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Articles - A Healthy Diet:

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Eat fruit and vegetables in a lot of different colours and enjoy them. Getting people to do this is the mission of the 5-a-day association. The message of the “5-a-day” campaign is that eating 5 portions of fruit and/or vegetables every day will improve your health.

The association launched its campaign in May 2000. The message is simple and powerful; it builds on research that shows that people who eat a lot of fruit and vegetables have a lower risk of dying of heart and circulatory problems, strokes, various types of cancer, high blood pressure, adiposity (obesity) and type 2 diabetes.

In Germany, the Federal Ministry for Nutrition, Agriculture and Consumer Protection has joined with the Federal Ministry of Health as patrons of the campaign. Major associations like the German Cancer Society, the German Nutrition Society, the aid infodienst and many medical aid societies have added their weight to get the message out. In the UK, it’s the Ministry of Health with the support of the NHS and charities like Cancer Research UK. And the campaign enjoys the enthusiastic support of a large number of food producers, vegetable and fruit growers. The goal is to get people eating more fruit and vegetables, which it is hoped will bring about long-term improvements in the nation’s health. Since 2002, the 5-a-day campaign has been promoted by and received funding from the European Union.

This close cooperation with the food industry and food retailers as well as with restaurateurs and catering organisations is expected to make sure that people think “5-a-day” at the point where they make purchase decisions. The campaign also involves a range of activities focussed on schools, workplaces and shopping.

5 a day made easy – A portion is a handful

Five portions of fruit and vegetables spread over a day – what’s not to like? Nutritional advice doesn’t come less complicated than this and it couldn’t be easier to integrate in a family meal plan.

People will be encouraged to eat  around 650 grams of fruit and vegetables a day, ideally in the form of three portions of vegetables and two portions of fruit. You’re encouraged to use your hands for measuring – a portion is what fits into one hand. Think of an apple, a tomato, a red pepper. When it comes to berries and chopped vegetables, such as raspberries, broccoli or lettuce leaves, then a portion is what fits into your two cupped hands. For nuts and dried fruit ½ handful is a portion. Children have smaller hands, so their portions can be smaller.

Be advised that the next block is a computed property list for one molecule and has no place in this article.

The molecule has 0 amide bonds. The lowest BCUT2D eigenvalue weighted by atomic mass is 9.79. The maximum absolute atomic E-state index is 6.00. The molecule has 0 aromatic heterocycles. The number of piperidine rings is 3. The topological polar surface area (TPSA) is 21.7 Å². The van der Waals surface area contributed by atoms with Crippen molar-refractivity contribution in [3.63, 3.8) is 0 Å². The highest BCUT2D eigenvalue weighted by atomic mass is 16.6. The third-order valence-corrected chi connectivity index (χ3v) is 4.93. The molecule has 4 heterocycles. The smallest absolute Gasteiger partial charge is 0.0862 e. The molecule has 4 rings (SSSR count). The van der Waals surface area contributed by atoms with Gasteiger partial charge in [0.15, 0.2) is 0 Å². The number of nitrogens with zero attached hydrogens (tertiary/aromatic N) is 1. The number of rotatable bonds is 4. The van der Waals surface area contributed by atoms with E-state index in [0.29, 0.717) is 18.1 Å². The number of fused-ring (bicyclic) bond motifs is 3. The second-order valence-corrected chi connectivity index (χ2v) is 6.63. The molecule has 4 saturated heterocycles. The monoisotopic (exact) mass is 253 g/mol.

Fresh fruit and vegetables have the highest content of healthy substances, but if you can’t get hold of fresh products, it’s better to use frozen and even, but only occasionally, canned products rather than miss your 5-a-day goal. A portion of frozen vegetables is what you can hold in two cupped hands. If you’re using canned products, check the drained weight and reckon 120 g for a portion. With dried pulses like lentils, 50 g makes a portion – that’s about a handful. Now and again you could replace one of your five portions with a glass of fruit or vegetable juice.

A “5-a-day” day could look like this:

Breakfast: muesli with an apple or a glass of fruit juice
Mid-morning snack: a couple of carrots or small tomatoes
Lunch: a salad as a starter and a portion of vegetables with your main meal
Supper: a small bowl of salad or a wholegrain roll with radishes or tomatoes as part of the filling

“5 a day” is international


Worldwide campaign

“Five a day” in the UK, “Cinco al dia” in Spain , “5 am Tag” in Germany – the slogan is crossing borders. In Denmark they’re going one better with “6 om dagen” and in France people are told the 6 a day is the minimum, but “10 par jour” is the goal.

The forerunner of the European campaigns was the influential “5 a day – for better health” campaign run by the National Cancer Institute in the USA and Canada, which started over ten years ago and has gone from strength to strength ever since. It can now count on the support of over 1000 cooperation partners. In Europe too, the “5 a day” mantra is enjoying growing recognition. There are national campaigns running in Austria, Denmark, France, Germany, Greece, Hungary, Luxembourg, the Netherlands, Norway, Spain, Sweden and the UK.

Since September 2005, there’s been an international umbrella organisation, the International Fruit and Vegetable Alliance (IFAVA). This organisation has set itself the goal of boosting consumption of fruit and vegetables worldwide. Countries not yet in the club will be encouraged to launch their own 5-a-day campaigns in the hope that they will profit from the experience of others.


Author: Dr. Maike Groeneveld